Aggressive army patrolling, and attacks on Maoist camps, has prevented the Maoists from massing large numbers of fighters for attacks on towns and army bases. But there are still Maoist military leaders who can muster a few hundred fighters. The Maoists are trying to move into the urban areas, if only because they are encountering growing resistance in rural areas. The Maoists and political parties oppose today's municipal elections, because they were called by the king. Most of the elections are being carried out anyway.
February 7, 2006: Now the rebels are willing to negotiate with the king, and accept the king in a figurehead role. The rebels have allied with the political parties, with the idea of using this alliance to get the coalition into power. At that point, the Maoists would dump the democratic parties and establish a communist dictatorship.
February 6, 2006: Several Maoist attacks around the country left eight dead.
February 5, 2006: Maoists declared another general strike, and many merchants closed their shops rather than risk a terrorist attack. The strike is supposed to last all week, and interfere with the elections on the 8th. Maoist general strikes tend to get weaker the longer they last.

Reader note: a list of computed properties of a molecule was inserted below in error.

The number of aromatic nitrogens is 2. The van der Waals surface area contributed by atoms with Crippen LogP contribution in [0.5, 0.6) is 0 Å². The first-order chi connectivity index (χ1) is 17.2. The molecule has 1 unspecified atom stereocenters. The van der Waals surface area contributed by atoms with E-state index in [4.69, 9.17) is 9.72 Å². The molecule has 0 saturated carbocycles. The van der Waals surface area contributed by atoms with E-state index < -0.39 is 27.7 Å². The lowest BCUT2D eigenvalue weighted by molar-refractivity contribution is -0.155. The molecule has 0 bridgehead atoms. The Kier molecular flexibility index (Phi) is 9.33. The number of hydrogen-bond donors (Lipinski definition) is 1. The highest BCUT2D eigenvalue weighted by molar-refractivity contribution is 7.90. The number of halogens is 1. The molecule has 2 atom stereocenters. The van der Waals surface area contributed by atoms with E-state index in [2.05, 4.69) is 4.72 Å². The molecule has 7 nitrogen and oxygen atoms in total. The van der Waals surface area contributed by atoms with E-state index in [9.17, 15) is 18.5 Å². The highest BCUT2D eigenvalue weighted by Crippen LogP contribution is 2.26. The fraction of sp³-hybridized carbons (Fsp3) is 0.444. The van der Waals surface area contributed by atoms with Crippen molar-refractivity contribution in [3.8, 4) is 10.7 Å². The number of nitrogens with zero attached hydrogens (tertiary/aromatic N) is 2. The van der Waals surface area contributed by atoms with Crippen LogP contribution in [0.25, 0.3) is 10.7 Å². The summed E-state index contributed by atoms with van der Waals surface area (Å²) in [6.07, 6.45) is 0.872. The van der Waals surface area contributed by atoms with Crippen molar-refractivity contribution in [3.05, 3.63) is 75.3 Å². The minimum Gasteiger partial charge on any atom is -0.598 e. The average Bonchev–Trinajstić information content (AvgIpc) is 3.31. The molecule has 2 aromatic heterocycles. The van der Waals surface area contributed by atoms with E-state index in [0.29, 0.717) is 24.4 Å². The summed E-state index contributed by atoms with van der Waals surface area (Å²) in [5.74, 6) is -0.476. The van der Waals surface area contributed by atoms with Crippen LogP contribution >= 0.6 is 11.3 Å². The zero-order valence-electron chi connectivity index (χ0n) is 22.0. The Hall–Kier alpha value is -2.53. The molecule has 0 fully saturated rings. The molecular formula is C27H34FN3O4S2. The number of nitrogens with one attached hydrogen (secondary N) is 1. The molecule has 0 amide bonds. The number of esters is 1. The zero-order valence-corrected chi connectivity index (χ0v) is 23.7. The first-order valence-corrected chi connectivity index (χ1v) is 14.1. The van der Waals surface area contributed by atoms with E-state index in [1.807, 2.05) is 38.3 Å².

February 4, 2006: In an attempt to cut down on drive-by terrorist attacks, the government has banned motorbikes from carrying a passenger behind the driver (this is where the
February 3, 2006: In western Nepal, several hundred Maoists attacked a police camp. But they met organized resistance, and after less than an hour, retreated.
February 2, 2006: Maoists are increasing their use of terror against candidates in the upcoming elections. The Maoists see elections as unfavorable to their cause. The threats have caused 2,200 (of 4,000) positions to lack candidates, because of Maoist threats. Some 600 positions are being voted on.
February 1, 2006: In the capital, police arrested three dozen journalists who were protesting royal rule. In western Nepal, Maoists bombed a hospital.